As the twelfth century waned, no thoughtful Japanese could have failed to recognize that the long Heian interlude of peace, economic security, and cultural florescence was nearing its end, and that a new political force was threatening the imperial court's hegemony. The signs were unmistakable.
In the countryside, there had been a steady evolution away...
(The entire section is 5162 words.)
Paul Varley (essay date 1997)
SOURCE: “Warriors as Courtiers: The Taira in Heike Monogatari,” in Currents in Japanese Culture: Translations and Transformations, edited by Amy Vladeck Heinrich, Columbia University Press, 1997, pp. 53-70.
[In the following essay, Varley examines how later interpretations of the Heike Monogatari served to lend an aristocratic character to various warriors.]
Japan's entry into the medieval age (1185-1573) in the late twelfth century was accompanied by an epochal transition in leadership of the country, when the emperor and the ministers who served him at his court in Kyoto relinquished national rule to provincial warrior chieftains. But this...
(The entire section is 7887 words.)
Herbert Plutschow (essay date 1997)
SOURCE: “The Placatory Nature of The Tale of the Heike: Additional Documents and Thoughts,” in Currents in Japanese Culture: Translations and Transformations, edited by Amy Vladeck Heinrich, Columbia University Press, 1997, pp. 71-80.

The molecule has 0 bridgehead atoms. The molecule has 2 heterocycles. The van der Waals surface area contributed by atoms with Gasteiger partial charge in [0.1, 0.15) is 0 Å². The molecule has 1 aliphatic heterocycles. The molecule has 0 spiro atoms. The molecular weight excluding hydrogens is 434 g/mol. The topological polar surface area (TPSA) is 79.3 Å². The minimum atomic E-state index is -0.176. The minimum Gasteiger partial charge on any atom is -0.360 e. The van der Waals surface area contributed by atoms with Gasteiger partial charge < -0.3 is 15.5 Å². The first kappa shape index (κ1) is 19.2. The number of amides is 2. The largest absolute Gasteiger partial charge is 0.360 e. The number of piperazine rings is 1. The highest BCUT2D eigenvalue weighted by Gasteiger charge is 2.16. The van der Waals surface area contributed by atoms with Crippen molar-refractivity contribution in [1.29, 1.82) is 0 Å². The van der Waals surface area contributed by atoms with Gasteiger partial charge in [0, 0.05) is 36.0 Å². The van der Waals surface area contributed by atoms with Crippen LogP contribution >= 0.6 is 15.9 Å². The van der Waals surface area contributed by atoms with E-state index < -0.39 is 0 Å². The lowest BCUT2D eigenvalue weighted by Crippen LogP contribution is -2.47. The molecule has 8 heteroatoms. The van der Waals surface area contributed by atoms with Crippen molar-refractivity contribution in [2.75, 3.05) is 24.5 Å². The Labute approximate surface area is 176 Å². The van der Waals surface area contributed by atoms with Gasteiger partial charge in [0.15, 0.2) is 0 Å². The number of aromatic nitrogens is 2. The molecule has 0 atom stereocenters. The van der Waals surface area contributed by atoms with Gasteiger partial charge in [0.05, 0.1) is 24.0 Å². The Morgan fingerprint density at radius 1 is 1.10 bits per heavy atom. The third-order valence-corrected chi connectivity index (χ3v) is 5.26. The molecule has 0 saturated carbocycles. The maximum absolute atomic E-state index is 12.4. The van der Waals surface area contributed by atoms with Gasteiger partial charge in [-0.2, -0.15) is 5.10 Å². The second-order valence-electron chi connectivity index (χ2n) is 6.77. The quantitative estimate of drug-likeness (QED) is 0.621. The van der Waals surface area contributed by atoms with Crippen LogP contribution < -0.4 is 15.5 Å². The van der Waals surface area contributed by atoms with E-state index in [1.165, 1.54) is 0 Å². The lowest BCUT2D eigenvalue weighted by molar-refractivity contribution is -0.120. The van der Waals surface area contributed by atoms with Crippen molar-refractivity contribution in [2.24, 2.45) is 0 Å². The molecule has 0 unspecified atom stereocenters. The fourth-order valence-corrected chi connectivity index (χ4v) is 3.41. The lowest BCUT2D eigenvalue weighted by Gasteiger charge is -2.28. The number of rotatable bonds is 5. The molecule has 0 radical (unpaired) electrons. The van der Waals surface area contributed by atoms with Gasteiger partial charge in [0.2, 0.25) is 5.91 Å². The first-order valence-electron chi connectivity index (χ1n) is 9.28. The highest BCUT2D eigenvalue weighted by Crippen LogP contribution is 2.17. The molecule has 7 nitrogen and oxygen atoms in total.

[In the following essay, Plutschow contends that a major purpose for the Heike Monogatari was to appease angry gods and guilty consciences.]
In my book Chaos and Cosmos: Ritual in Classical Japanese Literature, I discuss a number of texts suggesting that the Heike monogatari (The Tale of the Heike) was recited in part to placate the spirits of its heroes. These texts range from legends such as “Earless...
(The entire section is 4335 words.)
Arnn, Barbara Louise. “Medieval Fiction and History in the Heike Monogatari Story Tradition.” Dissertation Abstracts International 45, No. 5 (November 1984): 1402-A.
Outlines study of the role played by the Heike Monogatari in passing on Japanese cultural traditions.
Bialock, David Theodore. “Peripheries of Power: Voice, History, and the Construction of Imperial and Sacred Space in The Tale of the Heike and Other Medieval and Heian Historical Texts.” Dissertation Abstracts International 58, No. 2 (August 1997): 459-A.
Outlines study which emphasizes the historiographical...
(The entire section is 278 words.)